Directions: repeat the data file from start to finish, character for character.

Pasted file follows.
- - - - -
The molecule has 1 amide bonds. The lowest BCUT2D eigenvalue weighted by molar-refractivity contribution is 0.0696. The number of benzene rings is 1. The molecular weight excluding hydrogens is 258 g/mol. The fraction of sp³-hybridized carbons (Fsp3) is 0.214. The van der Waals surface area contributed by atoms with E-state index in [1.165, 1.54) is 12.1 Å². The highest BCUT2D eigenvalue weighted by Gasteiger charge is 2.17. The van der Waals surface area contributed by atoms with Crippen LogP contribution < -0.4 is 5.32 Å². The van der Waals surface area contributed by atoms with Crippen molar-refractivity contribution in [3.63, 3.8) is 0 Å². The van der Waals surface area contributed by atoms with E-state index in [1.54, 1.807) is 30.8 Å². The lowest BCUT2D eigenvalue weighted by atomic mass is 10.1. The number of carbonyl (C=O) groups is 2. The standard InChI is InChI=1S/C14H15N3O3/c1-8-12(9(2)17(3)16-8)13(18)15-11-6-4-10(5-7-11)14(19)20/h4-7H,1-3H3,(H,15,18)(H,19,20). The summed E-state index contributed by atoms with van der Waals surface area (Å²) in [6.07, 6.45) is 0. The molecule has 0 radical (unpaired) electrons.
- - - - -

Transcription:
The molecule has 1 amide bonds. The lowest BCUT2D eigenvalue weighted by molar-refractivity contribution is 0.0696. The number of benzene rings is 1. The molecular weight excluding hydrogens is 258 g/mol. The fraction of sp³-hybridized carbons (Fsp3) is 0.214. The van der Waals surface area contributed by atoms with E-state index in [1.165, 1.54) is 12.1 Å². The highest BCUT2D eigenvalue weighted by Gasteiger charge is 2.17. The van der Waals surface area contributed by atoms with Crippen LogP contribution < -0.4 is 5.32 Å². The van der Waals surface area contributed by atoms with Crippen molar-refractivity contribution in [3.63, 3.8) is 0 Å². The van der Waals surface area contributed by atoms with E-state index in [1.54, 1.807) is 30.8 Å². The lowest BCUT2D eigenvalue weighted by atomic mass is 10.1. The number of carbonyl (C=O) groups is 2. The standard InChI is InChI=1S/C14H15N3O3/c1-8-12(9(2)17(3)16-8)13(18)15-11-6-4-10(5-7-11)14(19)20/h4-7H,1-3H3,(H,15,18)(H,19,20). The summed E-state index contributed by atoms with van der Waals surface area (Å²) in [6.07, 6.45) is 0. The molecule has 0 radical (unpaired) electrons.